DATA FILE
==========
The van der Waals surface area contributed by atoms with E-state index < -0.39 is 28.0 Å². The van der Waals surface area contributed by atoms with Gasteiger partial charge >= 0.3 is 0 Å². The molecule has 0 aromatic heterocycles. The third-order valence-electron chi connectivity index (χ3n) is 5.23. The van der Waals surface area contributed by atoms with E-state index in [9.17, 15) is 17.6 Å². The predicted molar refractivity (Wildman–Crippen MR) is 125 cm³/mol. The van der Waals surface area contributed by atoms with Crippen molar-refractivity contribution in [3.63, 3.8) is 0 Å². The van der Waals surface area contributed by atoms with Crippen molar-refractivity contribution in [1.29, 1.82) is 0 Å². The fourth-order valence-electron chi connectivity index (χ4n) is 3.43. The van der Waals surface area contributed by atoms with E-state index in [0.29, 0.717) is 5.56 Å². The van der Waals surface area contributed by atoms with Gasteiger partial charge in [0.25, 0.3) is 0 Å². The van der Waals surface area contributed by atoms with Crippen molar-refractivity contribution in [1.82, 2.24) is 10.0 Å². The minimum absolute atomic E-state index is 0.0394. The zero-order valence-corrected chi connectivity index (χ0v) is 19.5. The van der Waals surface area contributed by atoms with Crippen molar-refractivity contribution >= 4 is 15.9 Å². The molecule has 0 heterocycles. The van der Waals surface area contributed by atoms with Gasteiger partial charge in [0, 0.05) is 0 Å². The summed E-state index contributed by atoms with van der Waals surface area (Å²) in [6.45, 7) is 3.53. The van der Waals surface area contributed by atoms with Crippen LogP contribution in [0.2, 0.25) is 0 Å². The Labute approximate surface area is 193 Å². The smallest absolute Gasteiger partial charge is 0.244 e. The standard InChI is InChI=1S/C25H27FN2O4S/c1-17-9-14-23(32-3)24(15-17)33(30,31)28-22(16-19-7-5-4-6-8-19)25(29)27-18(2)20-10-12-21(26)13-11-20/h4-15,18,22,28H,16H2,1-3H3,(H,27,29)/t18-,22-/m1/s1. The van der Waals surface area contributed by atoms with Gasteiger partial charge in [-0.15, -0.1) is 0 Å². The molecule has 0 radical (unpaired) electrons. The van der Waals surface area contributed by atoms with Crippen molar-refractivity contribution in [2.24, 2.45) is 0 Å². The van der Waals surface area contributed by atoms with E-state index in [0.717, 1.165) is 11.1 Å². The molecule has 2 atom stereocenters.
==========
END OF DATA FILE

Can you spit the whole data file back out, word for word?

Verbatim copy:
The van der Waals surface area contributed by atoms with E-state index < -0.39 is 28.0 Å². The van der Waals surface area contributed by atoms with Gasteiger partial charge >= 0.3 is 0 Å². The molecule has 0 aromatic heterocycles. The third-order valence-electron chi connectivity index (χ3n) is 5.23. The van der Waals surface area contributed by atoms with E-state index in [9.17, 15) is 17.6 Å². The predicted molar refractivity (Wildman–Crippen MR) is 125 cm³/mol. The van der Waals surface area contributed by atoms with Crippen molar-refractivity contribution in [3.63, 3.8) is 0 Å². The van der Waals surface area contributed by atoms with Crippen molar-refractivity contribution in [1.29, 1.82) is 0 Å². The fourth-order valence-electron chi connectivity index (χ4n) is 3.43. The van der Waals surface area contributed by atoms with E-state index in [0.29, 0.717) is 5.56 Å². The van der Waals surface area contributed by atoms with Gasteiger partial charge in [0.25, 0.3) is 0 Å². The van der Waals surface area contributed by atoms with Crippen molar-refractivity contribution in [1.82, 2.24) is 10.0 Å². The minimum absolute atomic E-state index is 0.0394. The zero-order valence-corrected chi connectivity index (χ0v) is 19.5. The van der Waals surface area contributed by atoms with Crippen molar-refractivity contribution >= 4 is 15.9 Å². The molecule has 0 heterocycles. The van der Waals surface area contributed by atoms with Gasteiger partial charge in [0, 0.05) is 0 Å². The summed E-state index contributed by atoms with van der Waals surface area (Å²) in [6.45, 7) is 3.53. The van der Waals surface area contributed by atoms with Crippen LogP contribution in [0.2, 0.25) is 0 Å². The Labute approximate surface area is 193 Å². The smallest absolute Gasteiger partial charge is 0.244 e. The standard InChI is InChI=1S/C25H27FN2O4S/c1-17-9-14-23(32-3)24(15-17)33(30,31)28-22(16-19-7-5-4-6-8-19)25(29)27-18(2)20-10-12-21(26)13-11-20/h4-15,18,22,28H,16H2,1-3H3,(H,27,29)/t18-,22-/m1/s1. The van der Waals surface area contributed by atoms with Gasteiger partial charge in [-0.15, -0.1) is 0 Å². The molecule has 0 radical (unpaired) electrons. The van der Waals surface area contributed by atoms with Crippen molar-refractivity contribution in [2.24, 2.45) is 0 Å². The van der Waals surface area contributed by atoms with E-state index in [0.717, 1.165) is 11.1 Å². The molecule has 2 atom stereocenters.